b) To refer the case to the Discipline Committee where the Student Discipline Officer considers that a breach of the Rules of Behaviour may have taken place and that a minor sanction or measure may not be an appropriate action;
c) Where neither a) nor b) is appropriate: (i) to take no further action; (ii) to refer the matter for decision under another University procedure.
The more serious allegations, and certainly those which contain an allegation of criminal behaviour, do tend to go to the Discipline Committee if there appears to be sufficient evidence to justify taking the matter further.
Prior to any hearing the student involved should receive copies of the evidence against them, including the initial statement of complaint, and they are given the chance to make written representations in support of their version of events.
The prospect of appearing before a Disciplinary Committee is a daunting one. It is conducted much like a court hearing, with live evidence being heard, and with the evidence of witnesses being tested by way of cross examination. Submissions can be made by either party at the conclusion of the evidence prior to any decision being made.
The majority of Discipline Committees apply the civil burden of proof to proceedings. This is a lesser standard than that used in criminal proceedings, and works on the basis of probabilities. Is it more likely than not that the conduct alleged happened? It is therefore crucial that all possible evidence in support of a students defence is properly presented, and that all evidence against them is properly tested.
If the case is decided against the student, they should still be afforded the opportunity to submit oral mitigation prior to any disposal being considered.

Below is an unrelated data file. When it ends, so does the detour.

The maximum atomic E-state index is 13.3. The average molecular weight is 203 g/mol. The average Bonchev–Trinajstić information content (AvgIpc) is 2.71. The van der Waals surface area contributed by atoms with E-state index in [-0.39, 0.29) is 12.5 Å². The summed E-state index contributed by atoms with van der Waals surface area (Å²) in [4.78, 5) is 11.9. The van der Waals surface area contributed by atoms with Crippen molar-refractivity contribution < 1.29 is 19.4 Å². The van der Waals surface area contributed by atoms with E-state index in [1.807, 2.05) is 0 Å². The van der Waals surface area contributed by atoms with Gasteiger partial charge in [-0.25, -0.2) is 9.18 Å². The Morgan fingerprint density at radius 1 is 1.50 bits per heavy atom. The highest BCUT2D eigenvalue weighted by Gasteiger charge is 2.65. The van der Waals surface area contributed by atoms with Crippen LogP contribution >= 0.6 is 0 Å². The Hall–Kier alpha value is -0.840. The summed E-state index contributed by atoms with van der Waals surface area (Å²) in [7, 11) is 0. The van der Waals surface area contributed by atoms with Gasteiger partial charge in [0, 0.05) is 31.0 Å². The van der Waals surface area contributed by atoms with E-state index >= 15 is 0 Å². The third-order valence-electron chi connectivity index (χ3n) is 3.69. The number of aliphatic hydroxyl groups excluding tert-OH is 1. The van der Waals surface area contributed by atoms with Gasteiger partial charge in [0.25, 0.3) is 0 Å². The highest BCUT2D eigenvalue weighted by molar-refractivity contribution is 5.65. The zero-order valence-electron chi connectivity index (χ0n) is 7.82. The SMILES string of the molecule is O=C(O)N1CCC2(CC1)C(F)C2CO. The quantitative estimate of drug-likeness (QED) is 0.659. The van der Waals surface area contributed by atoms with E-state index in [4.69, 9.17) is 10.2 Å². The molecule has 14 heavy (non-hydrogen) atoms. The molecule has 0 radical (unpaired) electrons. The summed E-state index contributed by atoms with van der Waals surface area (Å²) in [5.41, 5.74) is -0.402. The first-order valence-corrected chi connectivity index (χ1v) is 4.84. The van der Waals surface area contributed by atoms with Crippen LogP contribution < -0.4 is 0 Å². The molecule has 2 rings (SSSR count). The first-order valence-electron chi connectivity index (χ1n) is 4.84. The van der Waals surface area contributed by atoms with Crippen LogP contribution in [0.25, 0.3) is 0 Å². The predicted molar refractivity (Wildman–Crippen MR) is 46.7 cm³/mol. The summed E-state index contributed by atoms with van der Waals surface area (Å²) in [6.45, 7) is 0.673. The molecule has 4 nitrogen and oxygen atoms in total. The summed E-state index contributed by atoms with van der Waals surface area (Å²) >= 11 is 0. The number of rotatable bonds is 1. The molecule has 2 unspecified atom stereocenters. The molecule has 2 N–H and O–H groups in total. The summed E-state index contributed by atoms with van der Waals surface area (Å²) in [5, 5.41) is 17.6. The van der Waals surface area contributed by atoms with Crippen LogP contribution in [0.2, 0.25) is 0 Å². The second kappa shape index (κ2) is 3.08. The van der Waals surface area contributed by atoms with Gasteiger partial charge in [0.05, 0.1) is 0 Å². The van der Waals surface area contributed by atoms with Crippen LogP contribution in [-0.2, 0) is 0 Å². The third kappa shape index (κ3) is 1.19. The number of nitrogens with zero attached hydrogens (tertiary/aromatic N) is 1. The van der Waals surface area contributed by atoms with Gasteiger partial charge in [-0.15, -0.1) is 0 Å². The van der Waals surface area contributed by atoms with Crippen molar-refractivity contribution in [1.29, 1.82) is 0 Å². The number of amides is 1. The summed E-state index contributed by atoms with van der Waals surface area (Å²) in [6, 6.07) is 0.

The University can impose a number of sanctions when a breach has been proven. They can also consider referring the student to the Fitness to Practice or Fitness to Study procedures where appropriate.
Whilst sanctions vary between establishments the following is a non-exhaustive list of possible disposals.
a) No further action
b) A written warning to be placed on the student’s record for the maximum duration of their studies or a shorter period as the University may decide
c) A behavioural contract or undertakings from the student relating to their behaviour
d) A fine or suspended fine
f) Compulsory attendance at an appropriate workshop
g) Restitution of damage
h) Restorative justice, including voluntary work for the University or community
i) A requirement to submit a written apology
j) Temporary or permanent exclusion from the use of specific University facilities or services or from the University itself
Sanctions must be proportionate and the University should normally impose the least serious appropriate penalty.
How can Olliers help?
At Olliers we appreciate how stressful any formal investigation or subsequent disciplinary proceedings can be. We take a pro-active approach in doing everything possible to disprove allegations of misconduct from the outset, priding ourselves on offering support and understanding to anyone who finds themselves in such a situation. We offer representation during all stages of the disciplinary proceedings and aim to get the best possible outcome.
Contact our specialist student misconduct proceedings team
If you face misconduct proceedings please contact Ruth Peters on 020 38836790 or 0161 8341515 or email firstname.lastname@example.org